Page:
Glass House Collective announces Gospel on Glass was "a hit this year in spite of the showers." The third annual free concert event was made possible once again by the Tennessee Arts Commission Folklife grant, and reflected the talents of local musicians who regularly create gospel music for their churches right here in the neighborhood.
This year’s event was in conjunction with the East Chatt Highlight Festival, a three-day event at the former Harriet Tubman housing site on Roanoke Avenue aiming to shine light on the good happening in this community.
Glass House Collective hosted the 3rd Annual Gospel on Glass on April 22 in partnership with Hope for the Inner City. Once again Marcellus Barnes of Unity Performing Arts Foundation emceed the program.
While the audience sprouted bright umbrellas to stay as dry as possible, folks who may otherwise have been driven away by storm threats hung around to savor singing all gathered in one place. As Mr. Barnes, says, “Many of these artists create recordings and could easily headline a concert experience as soloists, so to enjoy one another’s music out in the fresh air, all together, is a unique celebration and gift for this city.”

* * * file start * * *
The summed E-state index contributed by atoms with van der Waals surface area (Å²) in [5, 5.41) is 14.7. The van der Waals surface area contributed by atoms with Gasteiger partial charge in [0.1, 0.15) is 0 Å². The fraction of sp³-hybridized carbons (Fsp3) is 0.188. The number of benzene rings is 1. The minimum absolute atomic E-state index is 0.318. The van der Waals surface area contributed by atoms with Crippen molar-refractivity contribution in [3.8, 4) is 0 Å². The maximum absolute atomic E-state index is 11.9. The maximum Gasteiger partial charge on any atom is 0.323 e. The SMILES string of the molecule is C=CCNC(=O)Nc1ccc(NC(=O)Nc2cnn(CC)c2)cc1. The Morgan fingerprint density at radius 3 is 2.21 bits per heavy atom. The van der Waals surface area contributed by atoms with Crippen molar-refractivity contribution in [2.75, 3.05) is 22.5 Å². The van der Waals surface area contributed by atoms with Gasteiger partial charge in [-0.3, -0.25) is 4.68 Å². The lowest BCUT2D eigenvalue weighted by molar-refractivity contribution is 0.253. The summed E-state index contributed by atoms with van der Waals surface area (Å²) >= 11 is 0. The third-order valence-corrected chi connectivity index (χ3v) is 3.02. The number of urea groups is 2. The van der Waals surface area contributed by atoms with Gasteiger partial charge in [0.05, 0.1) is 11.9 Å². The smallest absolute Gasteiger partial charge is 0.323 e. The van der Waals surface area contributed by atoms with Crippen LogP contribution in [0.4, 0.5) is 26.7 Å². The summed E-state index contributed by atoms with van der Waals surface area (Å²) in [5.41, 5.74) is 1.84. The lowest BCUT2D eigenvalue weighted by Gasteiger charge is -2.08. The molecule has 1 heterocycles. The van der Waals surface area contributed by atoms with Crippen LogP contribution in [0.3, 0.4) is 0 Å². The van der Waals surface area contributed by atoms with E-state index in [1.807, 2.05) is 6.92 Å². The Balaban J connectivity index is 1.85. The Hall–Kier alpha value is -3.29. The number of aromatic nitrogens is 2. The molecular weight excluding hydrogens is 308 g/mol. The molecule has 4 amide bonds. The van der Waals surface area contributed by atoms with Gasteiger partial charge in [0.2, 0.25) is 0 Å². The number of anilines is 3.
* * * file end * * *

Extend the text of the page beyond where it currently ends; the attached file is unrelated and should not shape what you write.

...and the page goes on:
Attendees and musicians alike were struck by the wide open setting of this year’s event, held on the former site of Harriet Tubman Housing Projects, also known as Boone Heights. Young UPAFC soloist LeAsia Pope, a sophomore with a powerful voice, commented that for local youth to get to come out and enjoy music together with their families, and play on “The Pool” art installation into the evening shines a positive light on the community.
The concert kicked off with a welcome from Demetrus Coonrad, the newly elected city councilwoman for District 9, who grew up on the site of the festival before the demolition of the housing projects here. She praised the gathering of friends, neighbors, area resources represented (like Habitat for Humanity and UnifiEd) and talented musicians presenting their gifts in the tradition handed down in this area for generations.
The concert’s many highlights included area choirs’ rousing songs (some of which the audience joined in for) like music from the Miracle Baptist and Rock Island churches. Also danceable drum solos from Drummers Shed, Jarrod White, Eddie Heyward, and DJ Gates. Gospel recording artists locally-based in Chattanooga presented solos, including Ashley White, Trent Williams, and Cory Prather.
Although many vendors and community organizations changed their plans based on the weather, there were tents with information from UnifiEd, CNE, Neighborhood Associations like Boyce Station and Glenwood, Zy Mori Dance Studio, Studio Everything, Father to the Fatherless, Habitat for Humanity, the Glass Farm Block Leaders, and Empower and GHC were there with energy information, free light bulbs, and Glass Street T-shirts for sale. Plus Coffee and Big Buff’s BBQ stuck out the weather, along with Pop’s Dogs and later, a funnel cake vendor.
The rain let up just long enough for folks to try “The Pool” art installation light up and be able to play and dance on it.